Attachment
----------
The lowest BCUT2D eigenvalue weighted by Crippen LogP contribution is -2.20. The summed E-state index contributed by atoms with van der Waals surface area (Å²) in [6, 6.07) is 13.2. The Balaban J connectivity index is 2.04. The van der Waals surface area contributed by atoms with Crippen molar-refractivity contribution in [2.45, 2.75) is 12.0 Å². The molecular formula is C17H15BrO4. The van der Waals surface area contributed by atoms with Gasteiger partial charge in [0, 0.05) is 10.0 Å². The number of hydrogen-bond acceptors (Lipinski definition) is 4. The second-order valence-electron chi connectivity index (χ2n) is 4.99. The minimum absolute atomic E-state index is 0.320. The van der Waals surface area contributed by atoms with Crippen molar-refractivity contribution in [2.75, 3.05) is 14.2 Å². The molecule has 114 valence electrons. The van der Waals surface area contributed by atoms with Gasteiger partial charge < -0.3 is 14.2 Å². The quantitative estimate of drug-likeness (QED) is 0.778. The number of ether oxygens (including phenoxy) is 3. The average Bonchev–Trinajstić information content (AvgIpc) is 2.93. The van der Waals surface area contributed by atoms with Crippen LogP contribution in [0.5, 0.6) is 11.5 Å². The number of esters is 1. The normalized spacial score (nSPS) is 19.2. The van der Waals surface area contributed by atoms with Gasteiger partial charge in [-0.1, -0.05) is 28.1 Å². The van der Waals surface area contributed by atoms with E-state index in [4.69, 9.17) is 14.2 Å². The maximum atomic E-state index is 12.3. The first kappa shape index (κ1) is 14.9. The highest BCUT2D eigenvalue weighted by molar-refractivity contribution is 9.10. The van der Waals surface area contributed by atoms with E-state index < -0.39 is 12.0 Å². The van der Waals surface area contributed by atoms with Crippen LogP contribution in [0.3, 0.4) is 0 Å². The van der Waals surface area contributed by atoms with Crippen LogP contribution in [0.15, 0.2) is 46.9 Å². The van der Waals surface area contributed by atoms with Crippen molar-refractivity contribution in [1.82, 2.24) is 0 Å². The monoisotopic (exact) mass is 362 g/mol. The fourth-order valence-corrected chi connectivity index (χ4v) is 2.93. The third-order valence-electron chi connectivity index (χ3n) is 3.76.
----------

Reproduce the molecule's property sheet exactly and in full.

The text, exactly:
The lowest BCUT2D eigenvalue weighted by Crippen LogP contribution is -2.20. The summed E-state index contributed by atoms with van der Waals surface area (Å²) in [6, 6.07) is 13.2. The Balaban J connectivity index is 2.04. The van der Waals surface area contributed by atoms with Crippen molar-refractivity contribution in [2.45, 2.75) is 12.0 Å². The molecular formula is C17H15BrO4. The van der Waals surface area contributed by atoms with Gasteiger partial charge in [0, 0.05) is 10.0 Å². The number of hydrogen-bond acceptors (Lipinski definition) is 4. The second-order valence-electron chi connectivity index (χ2n) is 4.99. The minimum absolute atomic E-state index is 0.320. The van der Waals surface area contributed by atoms with Crippen molar-refractivity contribution in [2.75, 3.05) is 14.2 Å². The molecule has 114 valence electrons. The van der Waals surface area contributed by atoms with Gasteiger partial charge < -0.3 is 14.2 Å². The quantitative estimate of drug-likeness (QED) is 0.778. The number of ether oxygens (including phenoxy) is 3. The average Bonchev–Trinajstić information content (AvgIpc) is 2.93. The van der Waals surface area contributed by atoms with Crippen LogP contribution in [0.5, 0.6) is 11.5 Å². The number of esters is 1. The normalized spacial score (nSPS) is 19.2. The van der Waals surface area contributed by atoms with Gasteiger partial charge in [-0.1, -0.05) is 28.1 Å². The van der Waals surface area contributed by atoms with E-state index in [4.69, 9.17) is 14.2 Å². The maximum atomic E-state index is 12.3. The first kappa shape index (κ1) is 14.9. The highest BCUT2D eigenvalue weighted by molar-refractivity contribution is 9.10. The van der Waals surface area contributed by atoms with E-state index < -0.39 is 12.0 Å². The van der Waals surface area contributed by atoms with Crippen LogP contribution in [0.3, 0.4) is 0 Å². The van der Waals surface area contributed by atoms with Crippen LogP contribution in [0.15, 0.2) is 46.9 Å². The van der Waals surface area contributed by atoms with Crippen molar-refractivity contribution in [1.82, 2.24) is 0 Å². The monoisotopic (exact) mass is 362 g/mol. The fourth-order valence-corrected chi connectivity index (χ4v) is 2.93. The third-order valence-electron chi connectivity index (χ3n) is 3.76.